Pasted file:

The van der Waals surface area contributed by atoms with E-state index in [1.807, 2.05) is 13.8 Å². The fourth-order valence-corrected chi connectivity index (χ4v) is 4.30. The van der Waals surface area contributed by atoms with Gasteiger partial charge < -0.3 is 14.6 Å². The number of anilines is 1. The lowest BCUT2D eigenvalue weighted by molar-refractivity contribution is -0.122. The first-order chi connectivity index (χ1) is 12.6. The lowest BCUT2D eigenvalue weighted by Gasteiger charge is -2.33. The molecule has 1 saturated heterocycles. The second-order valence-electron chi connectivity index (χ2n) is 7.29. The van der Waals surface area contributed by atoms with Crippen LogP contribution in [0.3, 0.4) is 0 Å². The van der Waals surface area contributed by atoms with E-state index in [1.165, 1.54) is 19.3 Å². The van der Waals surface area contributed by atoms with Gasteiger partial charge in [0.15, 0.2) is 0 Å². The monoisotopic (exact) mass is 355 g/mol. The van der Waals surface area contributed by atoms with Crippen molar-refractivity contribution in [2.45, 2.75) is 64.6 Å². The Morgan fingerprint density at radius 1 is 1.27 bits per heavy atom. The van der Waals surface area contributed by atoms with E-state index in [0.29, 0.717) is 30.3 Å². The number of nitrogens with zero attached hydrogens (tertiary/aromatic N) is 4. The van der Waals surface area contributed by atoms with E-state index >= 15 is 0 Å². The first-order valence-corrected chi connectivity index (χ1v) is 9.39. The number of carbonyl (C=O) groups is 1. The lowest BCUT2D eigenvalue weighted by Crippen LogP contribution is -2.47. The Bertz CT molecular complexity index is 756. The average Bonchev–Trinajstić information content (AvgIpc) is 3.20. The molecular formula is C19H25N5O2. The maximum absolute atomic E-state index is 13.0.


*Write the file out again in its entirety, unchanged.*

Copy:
The van der Waals surface area contributed by atoms with E-state index in [1.807, 2.05) is 13.8 Å². The fourth-order valence-corrected chi connectivity index (χ4v) is 4.30. The van der Waals surface area contributed by atoms with Gasteiger partial charge < -0.3 is 14.6 Å². The number of anilines is 1. The lowest BCUT2D eigenvalue weighted by molar-refractivity contribution is -0.122. The first-order chi connectivity index (χ1) is 12.6. The lowest BCUT2D eigenvalue weighted by Gasteiger charge is -2.33. The molecule has 1 saturated heterocycles. The second-order valence-electron chi connectivity index (χ2n) is 7.29. The van der Waals surface area contributed by atoms with Crippen LogP contribution in [0.3, 0.4) is 0 Å². The van der Waals surface area contributed by atoms with E-state index in [1.165, 1.54) is 19.3 Å². The van der Waals surface area contributed by atoms with Gasteiger partial charge in [0.15, 0.2) is 0 Å². The monoisotopic (exact) mass is 355 g/mol. The van der Waals surface area contributed by atoms with Crippen molar-refractivity contribution in [2.45, 2.75) is 64.6 Å². The Morgan fingerprint density at radius 1 is 1.27 bits per heavy atom. The van der Waals surface area contributed by atoms with E-state index in [0.29, 0.717) is 30.3 Å². The number of nitrogens with zero attached hydrogens (tertiary/aromatic N) is 4. The van der Waals surface area contributed by atoms with E-state index >= 15 is 0 Å². The first-order valence-corrected chi connectivity index (χ1v) is 9.39. The number of carbonyl (C=O) groups is 1. The lowest BCUT2D eigenvalue weighted by Crippen LogP contribution is -2.47. The Bertz CT molecular complexity index is 756. The average Bonchev–Trinajstić information content (AvgIpc) is 3.20. The molecular formula is C19H25N5O2. The maximum absolute atomic E-state index is 13.0.